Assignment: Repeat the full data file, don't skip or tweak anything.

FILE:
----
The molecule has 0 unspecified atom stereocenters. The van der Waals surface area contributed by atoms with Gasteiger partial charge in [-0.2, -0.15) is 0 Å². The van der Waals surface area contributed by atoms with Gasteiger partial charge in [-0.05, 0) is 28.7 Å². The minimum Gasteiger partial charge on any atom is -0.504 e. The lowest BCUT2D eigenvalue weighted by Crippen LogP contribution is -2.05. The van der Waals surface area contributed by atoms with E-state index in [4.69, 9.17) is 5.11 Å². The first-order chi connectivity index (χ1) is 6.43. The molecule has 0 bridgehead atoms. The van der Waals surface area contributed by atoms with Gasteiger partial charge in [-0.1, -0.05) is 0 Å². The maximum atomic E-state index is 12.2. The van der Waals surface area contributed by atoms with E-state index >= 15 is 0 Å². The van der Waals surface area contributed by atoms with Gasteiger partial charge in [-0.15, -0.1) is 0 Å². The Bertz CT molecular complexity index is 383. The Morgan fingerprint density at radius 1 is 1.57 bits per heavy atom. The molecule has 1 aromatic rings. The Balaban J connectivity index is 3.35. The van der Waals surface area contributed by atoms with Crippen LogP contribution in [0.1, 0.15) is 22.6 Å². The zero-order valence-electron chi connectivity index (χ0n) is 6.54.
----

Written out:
The molecule has 0 unspecified atom stereocenters. The van der Waals surface area contributed by atoms with Gasteiger partial charge in [-0.2, -0.15) is 0 Å². The van der Waals surface area contributed by atoms with Gasteiger partial charge in [-0.05, 0) is 28.7 Å². The minimum Gasteiger partial charge on any atom is -0.504 e. The lowest BCUT2D eigenvalue weighted by Crippen LogP contribution is -2.05. The van der Waals surface area contributed by atoms with E-state index in [4.69, 9.17) is 5.11 Å². The first-order chi connectivity index (χ1) is 6.43. The molecule has 0 bridgehead atoms. The van der Waals surface area contributed by atoms with Gasteiger partial charge in [-0.1, -0.05) is 0 Å². The maximum atomic E-state index is 12.2. The van der Waals surface area contributed by atoms with E-state index >= 15 is 0 Å². The van der Waals surface area contributed by atoms with Gasteiger partial charge in [-0.15, -0.1) is 0 Å². The Bertz CT molecular complexity index is 383. The Morgan fingerprint density at radius 1 is 1.57 bits per heavy atom. The molecule has 1 aromatic rings. The Balaban J connectivity index is 3.35. The van der Waals surface area contributed by atoms with Crippen LogP contribution in [0.1, 0.15) is 22.6 Å². The zero-order valence-electron chi connectivity index (χ0n) is 6.54.